The scary side of sports

LM reacts to Damar Hamlin’s heart attack.

On January 2, just two days into the new year, the sports world was faced with a reckoning. During a Monday Night Football game against the Cincinnati Bengals, Buffalo Bills safety Damar Hamlin completed a routine tackle, stood up, and then collapsed, unresponsive. In a matter of moments, medical staff were on the field administering treatment. Several long, somber minutes passed. Broadcasters cut back and forth between studio and field, unsure of what to show and say in response to the tragedy happening in front of them. Players on both teams were kneeling on the ground, visibly distraught. 

Thanks to the rapid response of various medical personnel and CPR delivered by Bills trainer Denny Kellington, Hamlin was revived and taken to a nearby hospital, where he remained in critical condition for several days. 

Now discharged and reunited with his teammates, Hamlin is set to make a full recovery. Whether he will return to the sport remains to be seen, though most agree that what happened during the Bills-Bengals game is bigger than football. While on life support and throughout his recovery, Hamlin received millions of messages from teammates, athletes, celebrities, fans, and those who had been shaken by his injury. 

Many also engaged in debate surrounding Hamlin’s injury. Some called out the violent nature of football, while others pointed out that Hamlin’s injury was pure misfortune and could have happened in any sport. Many agreed that athletes are treated too much like commodities (After Hamlin was removed from the field, both teams, still in shock, were initially given five minutes to warm up and return to play). Others praised the quick response of the Bills’ medical staff and noted the importance of having well-trained medical personnel at athletics competitions.

To get a handle on how Hamlin’s injury has affected our LM athletics community, various coaches and athletes were asked if the event has changed the way they view health and safety in sports, and what they can learn from it moving forward. 

LM quarterback Mekhai Smith ’24 acknowledged that while Hamlin’s injury was “distressing and heartbreaking on a personal level,” it “has not changed [his] perspective on the sport of football.” Smith views the event as a stroke of bad luck—not as a symptom of a systemic issue. “Damar Hamlin’s left chest was struck at the exact instant of vulnerability needed to cause his cardiac arrest, according to cardiologists. Terrible timing.” said Smith.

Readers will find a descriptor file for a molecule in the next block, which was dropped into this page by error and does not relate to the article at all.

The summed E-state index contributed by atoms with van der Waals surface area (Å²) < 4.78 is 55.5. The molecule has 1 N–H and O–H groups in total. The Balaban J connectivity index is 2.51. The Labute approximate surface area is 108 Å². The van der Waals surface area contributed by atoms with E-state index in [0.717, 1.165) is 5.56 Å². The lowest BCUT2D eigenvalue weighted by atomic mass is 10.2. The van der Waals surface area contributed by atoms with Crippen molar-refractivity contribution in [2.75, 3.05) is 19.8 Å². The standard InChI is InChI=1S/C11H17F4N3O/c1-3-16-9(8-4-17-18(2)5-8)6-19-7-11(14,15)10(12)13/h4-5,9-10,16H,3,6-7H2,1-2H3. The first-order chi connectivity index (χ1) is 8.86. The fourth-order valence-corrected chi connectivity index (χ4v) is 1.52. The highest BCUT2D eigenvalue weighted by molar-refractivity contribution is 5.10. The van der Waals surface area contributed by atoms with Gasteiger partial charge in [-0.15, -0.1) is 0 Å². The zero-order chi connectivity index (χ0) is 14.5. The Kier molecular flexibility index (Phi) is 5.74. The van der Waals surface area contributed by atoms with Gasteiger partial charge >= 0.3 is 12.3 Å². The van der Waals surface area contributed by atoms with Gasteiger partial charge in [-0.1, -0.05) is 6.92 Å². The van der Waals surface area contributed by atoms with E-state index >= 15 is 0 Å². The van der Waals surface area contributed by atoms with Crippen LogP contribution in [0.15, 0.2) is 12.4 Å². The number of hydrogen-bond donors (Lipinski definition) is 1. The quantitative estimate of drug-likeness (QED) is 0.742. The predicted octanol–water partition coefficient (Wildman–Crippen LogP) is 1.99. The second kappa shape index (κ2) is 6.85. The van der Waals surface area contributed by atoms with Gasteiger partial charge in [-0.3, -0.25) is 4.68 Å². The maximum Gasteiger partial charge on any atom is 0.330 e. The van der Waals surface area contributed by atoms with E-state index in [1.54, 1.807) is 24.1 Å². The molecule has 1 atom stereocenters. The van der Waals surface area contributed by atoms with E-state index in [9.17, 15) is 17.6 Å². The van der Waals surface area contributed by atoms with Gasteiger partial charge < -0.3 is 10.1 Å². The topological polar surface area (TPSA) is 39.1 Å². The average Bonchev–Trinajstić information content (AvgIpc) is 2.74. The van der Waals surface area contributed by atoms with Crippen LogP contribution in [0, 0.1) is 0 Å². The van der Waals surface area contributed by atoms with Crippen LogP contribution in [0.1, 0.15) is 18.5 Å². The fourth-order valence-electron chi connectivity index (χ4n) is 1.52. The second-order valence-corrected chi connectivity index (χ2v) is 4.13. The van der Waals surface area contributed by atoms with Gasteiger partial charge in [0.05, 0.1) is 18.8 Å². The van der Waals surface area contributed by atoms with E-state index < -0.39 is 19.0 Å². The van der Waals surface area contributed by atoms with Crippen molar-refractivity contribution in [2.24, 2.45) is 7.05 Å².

Boys’ soccer coach Nicolas Severini said his takeaway from the event was to “be prepared…be aware…and expect the unexpected.” Severini felt that Hamlin’s cardiac arrest “solidified the philosophy of health and safety as a first.” LM’s Athletic Director, Jason Stroup, expressed the importance of knowing where to find help when necessary. “I think that it is important for both athletes and coaches to know how to get in contact with our athletic trainers, nurses, or other emergency medical staff in the case of an emergency. It is also very important for both athletes and coaches to know where the AEDs are located both outside and inside the building.”

Boys’ basketball coach and physical education teacher Gregg Downer had a similar perspective, stating that the event did little to change his current philosophy on health and safety in sports. However, Hamlin’s injury did emphasize Downer’s current philosophy. 

 “It shows you have to be trained and ready to assist at all times.” He added that LM’s Physical Education department is prepared for such incidents: “LMPE (Lower Merion Physical Education), for many years, has been teaching and training in CPR procedures-the hope is you can help in an emergency.”

At LM, Hamlin’s injury seems to have emphasized an existing philosophy: preparedness is everything. While risk cannot be eliminated from athletics, we can control how we respond to injuries. It is essential to know where to find trainers, AEDs, and other support. Medically trained personnel should be present at all athletic competitions and practices: the more, the better. Each CPR-certified coach or trainer is a potential lifesaver.

“Get trained and be ready to save a life,” says Downer. “Sadly, emergencies and danger can strike at any time or age.”

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